By Phuong Nguyen & John Juenemann
President Benigno Aquino used his final State of the Nation Address on July 27 to cement his legacy of anticorruption efforts and track record of revamping the once-sluggish Philippine economy. While Aquino has played a leading role in steering the Philippines in the right direction over the past five years, his term will end in 2016—as Philippine presidents are constitutionally constrained to a six-year term. Nonetheless, the Philippines still faces daunting challenges ahead, including in its internal and external security, defense modernization drive, and economic reform agenda.
U.S.-Philippine relations have been revitalized in recent years thanks in no small part to Aquino’s domestic achievements. The United States therefore has an interest in seeing the next Philippine administration sustain the progress and advance the reform efforts that have begun under Aquino. He still has another 10 months in office, but as campaigning for the upcoming presidential elections, which will take place in May 2016, intensifies, his government’s ability to tackle a number of outstanding policy challenges has been more constrained.
Chief among these challenges is the need to pass the draft Bangsamoro Basic Law (BBL), which has stalled in the Philippine Congress since early this year. The BBL would implement a peace agreement signed between the Aquino government and the rebel Moro Islamic Liberation Front, which would establish an autonomous political entity, called the Bangsamoro, and end a decades-old insurgency in the southern Philippines. The legislation, which had been deliberated by lawmakers since 2014, became highly controversial following a clash in Mamasapano in January between Philippine police commandos and Muslim insurgents in Mindanao, which led to the deaths of 44 Philippine commandos.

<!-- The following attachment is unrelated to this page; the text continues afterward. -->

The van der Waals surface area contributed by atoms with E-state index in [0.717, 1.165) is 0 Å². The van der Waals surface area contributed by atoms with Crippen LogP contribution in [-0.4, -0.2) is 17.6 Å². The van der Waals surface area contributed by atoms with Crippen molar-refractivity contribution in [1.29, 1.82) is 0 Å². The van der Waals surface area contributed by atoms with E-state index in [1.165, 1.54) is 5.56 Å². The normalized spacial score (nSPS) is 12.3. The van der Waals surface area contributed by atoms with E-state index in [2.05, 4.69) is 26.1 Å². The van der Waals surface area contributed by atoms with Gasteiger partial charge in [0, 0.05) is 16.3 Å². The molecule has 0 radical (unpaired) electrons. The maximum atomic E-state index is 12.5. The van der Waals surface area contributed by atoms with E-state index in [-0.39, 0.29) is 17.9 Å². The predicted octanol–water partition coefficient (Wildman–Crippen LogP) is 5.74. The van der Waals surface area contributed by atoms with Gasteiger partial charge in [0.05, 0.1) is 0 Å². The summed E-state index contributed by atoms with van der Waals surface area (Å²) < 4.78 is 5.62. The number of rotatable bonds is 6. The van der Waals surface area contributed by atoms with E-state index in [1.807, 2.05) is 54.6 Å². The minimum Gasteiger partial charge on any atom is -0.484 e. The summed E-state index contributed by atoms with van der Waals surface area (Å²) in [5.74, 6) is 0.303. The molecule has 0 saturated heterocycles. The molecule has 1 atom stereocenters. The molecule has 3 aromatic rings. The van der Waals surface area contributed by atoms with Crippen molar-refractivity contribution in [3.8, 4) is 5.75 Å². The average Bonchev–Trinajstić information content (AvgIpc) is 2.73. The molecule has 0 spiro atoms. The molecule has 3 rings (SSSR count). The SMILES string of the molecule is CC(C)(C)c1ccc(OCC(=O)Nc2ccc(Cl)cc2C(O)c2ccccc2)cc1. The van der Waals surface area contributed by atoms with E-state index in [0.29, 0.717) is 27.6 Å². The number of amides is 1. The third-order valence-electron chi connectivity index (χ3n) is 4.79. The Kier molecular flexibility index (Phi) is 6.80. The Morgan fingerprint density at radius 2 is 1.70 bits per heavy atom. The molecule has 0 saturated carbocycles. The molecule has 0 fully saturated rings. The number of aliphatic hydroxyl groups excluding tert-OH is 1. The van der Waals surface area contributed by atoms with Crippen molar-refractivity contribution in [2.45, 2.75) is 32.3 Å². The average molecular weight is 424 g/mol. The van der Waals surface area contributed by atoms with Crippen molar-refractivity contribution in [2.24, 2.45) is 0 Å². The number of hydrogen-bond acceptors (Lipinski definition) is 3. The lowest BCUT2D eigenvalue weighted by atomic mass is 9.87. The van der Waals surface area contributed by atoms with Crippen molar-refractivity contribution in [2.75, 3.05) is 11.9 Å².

In his address, Aquino asked Congress to pass the BBL within its remaining term, but did not touch on the controversy surrounding the Mamasapano clash. The incident left an enormous stain on the Aquino administration’s otherwise-positive record with the public. If Aquino fails to secure passage of the draft legislation in the next month or two, chances are the BBL will not be picked up again in the lead-up to the elections. Peace in Mindanao is vital not only because it would lead to much-needed development dollars for the region, but also because it would free up resources for Manila to redirect toward its greater security challenges in the South China Sea.
Aquino also trumpeted his government’s defense modernization program over the past five years, which has been more ambitious than under any previous administration, though implementation has been disappointingly slow. Manila has nonetheless recognized a need to upgrade its maritime security capabilities in the face of growing Chinese assertiveness in the South China Sea.
But Aquino failed to mention the Enhanced Defense Cooperation Agreement (EDCA), which Manila signed with Washington in April 2014 and would allow the rotation of U.S. forces and equipment through Philippine bases and greater capacity building for the Philippines armed forces. The EDCA is currently awaiting a ruling from the Philippine Supreme Court on its constitutionality and whether it requires ratification by the Philippine Senate.